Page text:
But it raises the question: How do you demonstrate there is no additional activity? “You can include in your contract with the affiliate marketing network that you do not want any New York Websites engaged in any activity other than providing a Web link to your Website,” Isaacson said. “A contract can prove rebuttal success. That goes a long way in carrying your burden of proof.”

At its extremes, the new law is “clearly unconstitutional,” Isaacson said. But the TSB narrowed the definition. “There has to be a physical presence in the state that brings this back within the orbit of existing Supreme Court precedent,” he said.

In a May 15 letter to Mark Micali, the DMA’s vice president of government affairs, Isaacson said: "This more conservative position taken by the Department of Taxation and Finance is of critical importance to direct marketers. It means that if retailers are vigilant in monitoring their affiliate marketing relatonships to be certain that, other than the New York Website link, no additional in-state solicitation activity occurs on the part of the New York affiliate, then the mere Website link relationship should not create nexus."

Tuesday, May 27, 2008

Junction Solutions Appoints New CEO

Junction Solutions announced today the appointment of Jeff Grell as its President and CEO. Grell, who was named COO and appointed to the board of directors last year, succeeds Brian Carpizo, a co-founder of Junction Solutions.

Jeff Grell is also a co-founder of Junction Solutions with over 20 years of experience in the consulting and software industries. Before Junction Solutions, Jeff was a Vice President with OpenLatitude, a supply chain application software company for retail distribution and high-tech manufacturing, where he was responsible for implementation services and software development. Prior to OpenLatitude, Jeff was a Vice President with FutureNext Consulting, a partner with Horizon Consulting, and a Senior Manager with Andersen Consulting (now Accenture).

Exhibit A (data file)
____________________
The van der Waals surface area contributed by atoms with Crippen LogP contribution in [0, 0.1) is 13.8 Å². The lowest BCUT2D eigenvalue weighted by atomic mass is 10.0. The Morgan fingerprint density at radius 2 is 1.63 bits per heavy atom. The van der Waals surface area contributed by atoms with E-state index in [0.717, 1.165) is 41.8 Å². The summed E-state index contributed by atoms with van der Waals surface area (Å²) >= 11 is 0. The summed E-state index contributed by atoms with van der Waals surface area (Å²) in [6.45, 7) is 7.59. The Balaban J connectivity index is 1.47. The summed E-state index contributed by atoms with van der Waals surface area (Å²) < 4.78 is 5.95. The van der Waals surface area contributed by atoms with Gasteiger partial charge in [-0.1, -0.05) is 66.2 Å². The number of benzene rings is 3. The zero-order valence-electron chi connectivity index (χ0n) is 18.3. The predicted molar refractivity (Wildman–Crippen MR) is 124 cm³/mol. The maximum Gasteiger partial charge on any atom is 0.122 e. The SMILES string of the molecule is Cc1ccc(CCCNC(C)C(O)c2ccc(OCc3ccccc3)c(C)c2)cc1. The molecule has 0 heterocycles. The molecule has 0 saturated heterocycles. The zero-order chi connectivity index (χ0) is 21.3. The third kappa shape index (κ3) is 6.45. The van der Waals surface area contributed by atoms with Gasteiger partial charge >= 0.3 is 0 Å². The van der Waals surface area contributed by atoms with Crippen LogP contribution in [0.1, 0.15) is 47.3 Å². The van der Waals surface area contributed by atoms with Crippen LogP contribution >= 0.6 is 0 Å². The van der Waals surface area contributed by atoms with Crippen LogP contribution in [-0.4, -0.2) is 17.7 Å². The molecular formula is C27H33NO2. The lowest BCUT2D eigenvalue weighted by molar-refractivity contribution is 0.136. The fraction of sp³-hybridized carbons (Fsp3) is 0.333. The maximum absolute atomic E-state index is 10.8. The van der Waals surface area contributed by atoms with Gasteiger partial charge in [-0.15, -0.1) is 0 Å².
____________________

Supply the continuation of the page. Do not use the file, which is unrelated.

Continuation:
Junction Solutions offers order management and fulfillment solutions on the Microsoft Dynamics/AX platform in the Retail, Consumer Goods, and Food and Beverage industries.

Tuesday, May 13, 2008

Miles Kimball Selects JunctionRES

Junction Solutions has announced that Miles Kimball Company, a recognized leader in the consumer catalog industry, has gone live with 600 users on JunctionRES, a retail enterprise solution built on Microsoft Dynamics AX.

Established in 1935, MKC consists of numerous catalog titles each with its own niche. Owned by Blyth, Inc. a $1.5B provider of home decor and home fragrance products, MKC mails about 120 million catalogs annually.

Miles Kimball chose JunctionRES to better manage its warehouse management, order management, merchandising and marketing processes. JunctionRES is a comprehensive enterprise solution that offers catalog companies, direct marketers, retailers and eCommerce companies a way to manage the entire sales process on one fully integrated database.

“Within a week of going live on JunctionRES, we processed over 40,000 orders without any performance problems,” said Jeff Verhagen, CIO at Miles Kimball. “These orders were processed, picked and shipped with great results. We have seen immediate improvements in our business processes in many areas since going live with JunctionRES.”

“The implementation process at Miles Kimball has gone very well,” said Brian Homan, Director, JunctionRES. “We have run picking on over 16,000 orders at one time while all call center reps were on the phone with customers with no performance impact. The JunctionRES batch job architecture will blaze new trails in batch job processing.”

Amazon Challenges NY eCommerce Sales Tax

New York Gov. David Paterson signed into law on April 15 a provision that will require out-of-state online retailers to collect state and local sales taxes. The measure, expected to raise about $50 million for the state budget, contradicts a 1992 Supreme Court Decision, Quill Corp. vs. North Dakota, that said states are not allowed to require out-of-state companies to collect sales taxes unless that company has a physical presence, such as a store, warehouse, in the state. A provision states that companies collecting less than $10,000 per year from New York residents will be exempt.